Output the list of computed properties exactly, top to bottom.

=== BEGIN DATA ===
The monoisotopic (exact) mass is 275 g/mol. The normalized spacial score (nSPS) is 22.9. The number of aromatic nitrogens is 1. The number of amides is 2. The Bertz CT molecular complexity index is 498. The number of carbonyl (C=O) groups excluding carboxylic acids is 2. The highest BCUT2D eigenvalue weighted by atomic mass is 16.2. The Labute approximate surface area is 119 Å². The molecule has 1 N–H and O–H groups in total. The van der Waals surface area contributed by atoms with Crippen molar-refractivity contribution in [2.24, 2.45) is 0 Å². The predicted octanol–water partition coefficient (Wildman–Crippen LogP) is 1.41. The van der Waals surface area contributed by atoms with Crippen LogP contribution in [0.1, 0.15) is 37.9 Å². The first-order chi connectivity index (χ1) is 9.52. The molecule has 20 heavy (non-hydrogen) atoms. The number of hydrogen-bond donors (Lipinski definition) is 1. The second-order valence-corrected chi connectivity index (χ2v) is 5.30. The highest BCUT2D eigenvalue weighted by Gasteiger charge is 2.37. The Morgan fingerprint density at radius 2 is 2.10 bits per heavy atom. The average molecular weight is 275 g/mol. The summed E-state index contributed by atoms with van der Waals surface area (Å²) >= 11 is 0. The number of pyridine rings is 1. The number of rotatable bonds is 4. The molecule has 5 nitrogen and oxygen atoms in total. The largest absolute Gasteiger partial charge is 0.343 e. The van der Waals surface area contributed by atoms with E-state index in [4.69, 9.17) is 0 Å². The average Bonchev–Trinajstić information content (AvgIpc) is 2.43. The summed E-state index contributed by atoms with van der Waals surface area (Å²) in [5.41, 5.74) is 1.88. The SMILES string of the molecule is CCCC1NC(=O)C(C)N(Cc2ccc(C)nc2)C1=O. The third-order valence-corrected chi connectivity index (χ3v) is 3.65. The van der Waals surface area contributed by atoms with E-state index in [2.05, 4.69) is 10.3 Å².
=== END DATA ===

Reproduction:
The monoisotopic (exact) mass is 275 g/mol. The normalized spacial score (nSPS) is 22.9. The number of aromatic nitrogens is 1. The number of amides is 2. The Bertz CT molecular complexity index is 498. The number of carbonyl (C=O) groups excluding carboxylic acids is 2. The highest BCUT2D eigenvalue weighted by atomic mass is 16.2. The Labute approximate surface area is 119 Å². The molecule has 1 N–H and O–H groups in total. The van der Waals surface area contributed by atoms with Crippen molar-refractivity contribution in [2.24, 2.45) is 0 Å². The predicted octanol–water partition coefficient (Wildman–Crippen LogP) is 1.41. The van der Waals surface area contributed by atoms with Crippen LogP contribution in [0.1, 0.15) is 37.9 Å². The first-order chi connectivity index (χ1) is 9.52. The molecule has 20 heavy (non-hydrogen) atoms. The number of hydrogen-bond donors (Lipinski definition) is 1. The second-order valence-corrected chi connectivity index (χ2v) is 5.30. The highest BCUT2D eigenvalue weighted by Gasteiger charge is 2.37. The Morgan fingerprint density at radius 2 is 2.10 bits per heavy atom. The average molecular weight is 275 g/mol. The summed E-state index contributed by atoms with van der Waals surface area (Å²) >= 11 is 0. The number of pyridine rings is 1. The number of rotatable bonds is 4. The molecule has 5 nitrogen and oxygen atoms in total. The largest absolute Gasteiger partial charge is 0.343 e. The van der Waals surface area contributed by atoms with E-state index in [4.69, 9.17) is 0 Å². The average Bonchev–Trinajstić information content (AvgIpc) is 2.43. The summed E-state index contributed by atoms with van der Waals surface area (Å²) in [5.41, 5.74) is 1.88. The SMILES string of the molecule is CCCC1NC(=O)C(C)N(Cc2ccc(C)nc2)C1=O. The third-order valence-corrected chi connectivity index (χ3v) is 3.65. The van der Waals surface area contributed by atoms with E-state index in [2.05, 4.69) is 10.3 Å².